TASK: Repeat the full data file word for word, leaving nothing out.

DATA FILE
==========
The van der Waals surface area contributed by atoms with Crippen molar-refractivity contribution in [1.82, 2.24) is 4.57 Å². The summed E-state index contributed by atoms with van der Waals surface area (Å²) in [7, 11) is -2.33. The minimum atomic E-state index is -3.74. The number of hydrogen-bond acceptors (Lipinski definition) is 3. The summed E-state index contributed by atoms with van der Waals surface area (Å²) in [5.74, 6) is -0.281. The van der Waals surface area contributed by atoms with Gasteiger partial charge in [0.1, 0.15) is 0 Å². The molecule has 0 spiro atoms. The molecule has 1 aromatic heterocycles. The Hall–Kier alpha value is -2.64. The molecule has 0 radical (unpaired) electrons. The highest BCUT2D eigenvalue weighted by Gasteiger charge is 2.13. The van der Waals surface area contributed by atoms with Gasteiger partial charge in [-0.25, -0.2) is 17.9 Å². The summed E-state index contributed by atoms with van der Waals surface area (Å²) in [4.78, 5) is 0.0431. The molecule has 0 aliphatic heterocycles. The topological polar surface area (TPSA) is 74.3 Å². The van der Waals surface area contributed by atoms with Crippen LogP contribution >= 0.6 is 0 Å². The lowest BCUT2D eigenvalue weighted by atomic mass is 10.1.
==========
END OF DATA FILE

The van der Waals surface area contributed by atoms with Crippen molar-refractivity contribution in [1.82, 2.24) is 4.57 Å². The summed E-state index contributed by atoms with van der Waals surface area (Å²) in [7, 11) is -2.33. The minimum atomic E-state index is -3.74. The number of hydrogen-bond acceptors (Lipinski definition) is 3. The summed E-state index contributed by atoms with van der Waals surface area (Å²) in [5.74, 6) is -0.281. The van der Waals surface area contributed by atoms with Gasteiger partial charge in [0.1, 0.15) is 0 Å². The molecule has 0 spiro atoms. The molecule has 1 aromatic heterocycles. The Hall–Kier alpha value is -2.64. The molecule has 0 radical (unpaired) electrons. The highest BCUT2D eigenvalue weighted by Gasteiger charge is 2.13. The van der Waals surface area contributed by atoms with Gasteiger partial charge in [-0.25, -0.2) is 17.9 Å². The summed E-state index contributed by atoms with van der Waals surface area (Å²) in [4.78, 5) is 0.0431. The molecule has 0 aliphatic heterocycles. The topological polar surface area (TPSA) is 74.3 Å². The van der Waals surface area contributed by atoms with Crippen LogP contribution >= 0.6 is 0 Å². The lowest BCUT2D eigenvalue weighted by atomic mass is 10.1.